Being Stimulant-Free

I like being 100% stimulant free – no coffee, caffeinated tea, chocolate, caffeinated soda, etc.

This means no decaf either since decaf still contains some caffeine.

I base this on lots of personal experimentation. I’ve gone some years of my life with no stimulants, and I’ve also gone for long stretches consuming coffee daily. The two modes of living are notably different.

Caffeine tends to make me obsess more over trivialities and lose focus on big picture goals. I see this pattern in other coffee drinkers often – lots of busywork type of thinking on low criticality items. It seems to make some people have a harder time focusing on long-term projects and avoiding short-term distractions.

When I consume coffee daily, I’ll check email more often. I’ll spend more time on social media. I’ll web surf more. I’ll invest in minor tasks that don’t need to be done. I’ll spend more time organizing and reorganizing instead of moving the needle forward on big projects. I’ll open more loops than I close. I’ll feel extra busy but have less to show for it.

Stimulants always drain me eventually, especially after months of daily use. That’s true even for a single espresso shot or a single cup of green tea per day. It always leads to adrenal exhaustion, and then I need to take at least several weeks off. I know I’m at this point when I can’t seem to make good progress on bigger projects, and I can tell that my mind is becoming too chaotic. I might spend 8 hours at my desk and get 90 minutes of important work done.

I love the taste of coffee, and it’s delightful to drink a cup of it, but I’ve learned that I can’t really have an occasional relationship with it if I want to function at my best. It’s way too addictive for me. If I have even a small amount, I risk slipping into the pattern of having it daily for months.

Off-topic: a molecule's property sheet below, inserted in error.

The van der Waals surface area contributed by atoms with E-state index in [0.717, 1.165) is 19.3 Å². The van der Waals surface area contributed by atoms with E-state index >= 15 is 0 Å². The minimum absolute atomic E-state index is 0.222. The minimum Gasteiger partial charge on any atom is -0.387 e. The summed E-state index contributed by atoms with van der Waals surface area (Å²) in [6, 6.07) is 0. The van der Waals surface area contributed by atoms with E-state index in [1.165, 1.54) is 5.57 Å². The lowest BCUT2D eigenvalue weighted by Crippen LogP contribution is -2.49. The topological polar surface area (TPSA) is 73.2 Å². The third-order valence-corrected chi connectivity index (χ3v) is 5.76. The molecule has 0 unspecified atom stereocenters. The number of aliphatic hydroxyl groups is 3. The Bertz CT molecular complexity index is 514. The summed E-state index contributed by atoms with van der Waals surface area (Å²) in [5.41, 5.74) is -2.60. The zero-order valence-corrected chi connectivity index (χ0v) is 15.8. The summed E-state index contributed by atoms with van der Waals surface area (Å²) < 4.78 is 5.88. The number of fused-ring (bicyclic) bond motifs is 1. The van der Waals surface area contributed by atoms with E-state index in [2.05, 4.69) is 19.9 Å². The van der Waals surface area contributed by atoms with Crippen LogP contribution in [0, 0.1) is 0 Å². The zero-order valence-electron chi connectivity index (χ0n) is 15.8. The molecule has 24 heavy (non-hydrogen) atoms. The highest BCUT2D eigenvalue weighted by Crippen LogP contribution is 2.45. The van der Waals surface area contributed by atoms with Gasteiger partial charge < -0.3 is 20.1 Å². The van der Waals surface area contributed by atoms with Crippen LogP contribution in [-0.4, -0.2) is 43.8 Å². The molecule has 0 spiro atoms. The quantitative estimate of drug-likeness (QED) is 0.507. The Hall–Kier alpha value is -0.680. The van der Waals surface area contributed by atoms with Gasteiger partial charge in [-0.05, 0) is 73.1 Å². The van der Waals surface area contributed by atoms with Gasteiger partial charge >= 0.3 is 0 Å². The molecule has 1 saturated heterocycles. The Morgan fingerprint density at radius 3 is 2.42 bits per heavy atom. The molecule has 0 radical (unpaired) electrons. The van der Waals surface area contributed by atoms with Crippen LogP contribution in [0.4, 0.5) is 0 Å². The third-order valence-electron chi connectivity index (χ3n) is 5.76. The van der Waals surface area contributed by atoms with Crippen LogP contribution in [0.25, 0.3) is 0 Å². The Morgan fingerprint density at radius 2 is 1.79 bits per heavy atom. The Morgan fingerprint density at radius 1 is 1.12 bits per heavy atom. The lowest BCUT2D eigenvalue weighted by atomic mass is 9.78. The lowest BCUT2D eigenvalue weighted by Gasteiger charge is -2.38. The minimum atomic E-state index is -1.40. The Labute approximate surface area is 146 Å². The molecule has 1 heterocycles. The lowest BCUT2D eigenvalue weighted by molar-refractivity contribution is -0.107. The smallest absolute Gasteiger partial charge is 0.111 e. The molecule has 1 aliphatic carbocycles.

I’ve learned that it’s best to avoid chocolate too (including cacao) because chocolate is a gateway drug back to coffee. Same goes for green tea. So while I have enjoyed those in the past, I feel safer steering clear of them. I like how my brain works better when not under the influence of stimulants.

I’ve also learned not to trust my addicted brain. It has many tricks for luring me back in.

It’s just one piece of chocolate.

What if you just had a decaf or a half-caf?

You could just have a small amount?

You’re traveling, so why not indulge a little?

Hey, it’s free!

Coffee is so nice for socializing.

It’s Costa Rican coffee!

It’s 100% Kona!

The addicted brain can be downright evil sometimes.

When my mind is stimulant-free, it feels more chill. The volume of mental chatter is much quieter. I don’t feel like a rodent in a maze sniffing for the cheese constantly. It’s way easier to relax into bigger projects and stick with them with good discipline. I become much better at closing loops, and I become more discerning and careful about opening new ones.

My stimulant-free brain is more disciplined. It’s easier to get up before dawn. It’s easier to maintain good habits like exercise. And I feel fewer cravings for processed foods that go so well with coffee.